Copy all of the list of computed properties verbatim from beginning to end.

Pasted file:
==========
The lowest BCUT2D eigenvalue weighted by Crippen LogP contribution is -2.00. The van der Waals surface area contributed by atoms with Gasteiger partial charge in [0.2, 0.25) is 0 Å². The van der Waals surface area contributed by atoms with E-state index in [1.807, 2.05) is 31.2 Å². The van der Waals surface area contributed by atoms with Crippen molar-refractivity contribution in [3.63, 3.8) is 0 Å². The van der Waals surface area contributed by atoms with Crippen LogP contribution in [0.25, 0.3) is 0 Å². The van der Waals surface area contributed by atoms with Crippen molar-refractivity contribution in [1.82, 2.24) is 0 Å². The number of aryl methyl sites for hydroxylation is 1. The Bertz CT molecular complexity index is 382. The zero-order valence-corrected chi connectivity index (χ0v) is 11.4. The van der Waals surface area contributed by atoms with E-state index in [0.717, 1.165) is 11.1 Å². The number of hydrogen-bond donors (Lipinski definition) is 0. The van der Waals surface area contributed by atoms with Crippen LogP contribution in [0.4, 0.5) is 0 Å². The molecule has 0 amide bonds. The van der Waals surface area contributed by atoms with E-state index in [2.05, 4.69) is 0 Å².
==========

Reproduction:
The lowest BCUT2D eigenvalue weighted by Crippen LogP contribution is -2.00. The van der Waals surface area contributed by atoms with Gasteiger partial charge in [0.2, 0.25) is 0 Å². The van der Waals surface area contributed by atoms with E-state index in [1.807, 2.05) is 31.2 Å². The van der Waals surface area contributed by atoms with Crippen molar-refractivity contribution in [3.63, 3.8) is 0 Å². The van der Waals surface area contributed by atoms with Crippen LogP contribution in [0.25, 0.3) is 0 Å². The van der Waals surface area contributed by atoms with Crippen molar-refractivity contribution in [1.82, 2.24) is 0 Å². The number of aryl methyl sites for hydroxylation is 1. The Bertz CT molecular complexity index is 382. The zero-order valence-corrected chi connectivity index (χ0v) is 11.4. The van der Waals surface area contributed by atoms with E-state index in [0.717, 1.165) is 11.1 Å². The number of hydrogen-bond donors (Lipinski definition) is 0. The van der Waals surface area contributed by atoms with Crippen LogP contribution in [0.4, 0.5) is 0 Å². The molecule has 0 amide bonds. The van der Waals surface area contributed by atoms with E-state index in [2.05, 4.69) is 0 Å².